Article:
A farm business in the Surrey green belt has succeeded in gaining permission for a barn to be used in association with lavender production on the holding, although it will not be able to realise its hopes of making soap (DCS Number 200-004-725).
Monthly Archives: February 2016
The retention of a building ‘for feed preparation and as a shelter (for agricultural workers)’ on a farm in Leicestershire was denied a lawful development certificate after an inspector was unable to conclude that the building was required for the purposes of agriculture (DCS Number 400-010-680).
Two recent cases have set the team wondering about the rationale behind the wording of the GPDO.
In (DCS Number 400-010-438) permission for the residential conversion of a building in Devon under Class P, Part 3, Schedule 2 of the GPDO was denied because it had not been used solely for a storage or distribution centre use. The inspector noted that the building was being utilised for storage purposes in connection with the appellant’s own business, for paid storage purposes by others, and for some minor domestic storage. He held that some of those purposes, such as the storage paid for by others, could be said to fall within Use Class B8. However, other purposes were connected to the appellant’s permaculture activities on the wider site. This would not fall under the ambit of Use Class B8, but was storage which was ancillary to the primary use of the site for the purposes of permaculture. The building was therefore being used for a mixture of purposes and the conversion was not one that is permitted by Class P of the 2015 Order.
Manchester City Council was overruled on its refusal of advertisement consent for a scaffold shroud advertisement measuring 20m by 10m screening the exposed side of a listed building in a central conservation area (DCS Number 400-010-560).
A householder in Buckinghamshire failed to convince an inspector that a curtilage swimming pool building would be permitted development, the inspector ruling that ‘a dual-pitched roof’ excludes buildings with two dual-pitched roofs (DCS Number 400-010-392).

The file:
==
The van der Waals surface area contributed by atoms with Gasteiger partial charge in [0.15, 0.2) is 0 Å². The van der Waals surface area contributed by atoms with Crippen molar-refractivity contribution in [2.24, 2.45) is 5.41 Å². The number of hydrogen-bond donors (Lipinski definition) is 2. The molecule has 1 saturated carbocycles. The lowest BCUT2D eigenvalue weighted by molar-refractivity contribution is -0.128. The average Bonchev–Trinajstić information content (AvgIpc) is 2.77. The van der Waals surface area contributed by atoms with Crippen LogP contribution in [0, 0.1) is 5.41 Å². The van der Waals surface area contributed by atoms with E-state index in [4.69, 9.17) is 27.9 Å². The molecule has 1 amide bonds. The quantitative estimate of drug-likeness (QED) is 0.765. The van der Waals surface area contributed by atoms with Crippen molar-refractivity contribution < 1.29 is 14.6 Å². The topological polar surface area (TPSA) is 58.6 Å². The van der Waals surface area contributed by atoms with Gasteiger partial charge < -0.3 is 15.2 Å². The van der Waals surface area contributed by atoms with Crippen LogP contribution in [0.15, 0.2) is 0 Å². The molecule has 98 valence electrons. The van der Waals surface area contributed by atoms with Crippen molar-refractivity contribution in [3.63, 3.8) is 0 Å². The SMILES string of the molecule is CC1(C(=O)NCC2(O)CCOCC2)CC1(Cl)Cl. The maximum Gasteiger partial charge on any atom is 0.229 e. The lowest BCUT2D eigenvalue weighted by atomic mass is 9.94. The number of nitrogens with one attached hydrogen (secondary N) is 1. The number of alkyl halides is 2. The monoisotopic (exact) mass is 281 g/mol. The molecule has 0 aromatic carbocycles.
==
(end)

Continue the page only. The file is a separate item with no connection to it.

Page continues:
An appellant in Middlesex found himself with an unlawful extension after falling foul of the prior application procedure regulations (DCS Number 200-004-604).
The appellant proposed a 6m deep single storey extension to his semi-detached house under the prior application procedure and no objections were received from neighbours. A No Objection response was issued by default once 42 days had elapsed, an inspector recorded, and was therefore permitted development. The appellant then started to build the extension but a neighbour raised a concern about its position in relation to their shared access. Accordingly, the appellant decided to set in part of the side wall of the extension adjacent to the shared drive by some 600mm for a distance of 2.84m from the end elevation. In addition, the internal arrangement was altered, and a window was omitted from the end elevation and was instead inserted into the side elevation facing the shared access. In order to regularize the development the appellant then submitted an application for a certificate of lawful development.
The residential conversion of a Dutch barn in Somerset under the prior notification procedure was dismissed notwithstanding the council’s failure to give notice of its decision within 56 days (DCS Number 400-010-371).
Objectors to the retention of a 15m high wind turbine on a Staffordshire farm were concerned that vibrations from the turbine would disturb the breeding of brown hares (DCS Number 400-010-313). The inspector recorded, however, that a report produced by Keele University on the likely impact of ground-borne vibrations from turbines concluded that the level of vibrations from wind turbines is so small that only the most sophisticated instrumentation can reveal their presence and they are almost impossible to detect. He acknowledged that animals have heightened senses but found nothing to suggest that a single wind turbine of the scale erected would have a material impact on the breeding pattern of the brown hare. He therefore concluded that the turbine did not present an unacceptable risk to local biodiversity.
A planning obligation restricting the occupation of a bungalow on the edge of a village in west Yorkshire to a person living and working locally was discharged, an inspector deciding that it no longer served a useful purpose (DCS Number 400-010-286).
In granting permission for a crematorium in a Lakeland area of outstanding natural beauty (DCS Number 200-004-572) an inspector referred to the requirements of the Cremation Act 1902. This Act advises that sites should be at least 200 yards from any dwelling unless the owner, lessee or occupier has given their consent in writing, and at least 50 yards from a public highway. He reasoned that whilst this would not necessarily preclude urban sites there would seem to be support for the contention that crematoria should be situated within rural locations and in all likelihood within the open countryside.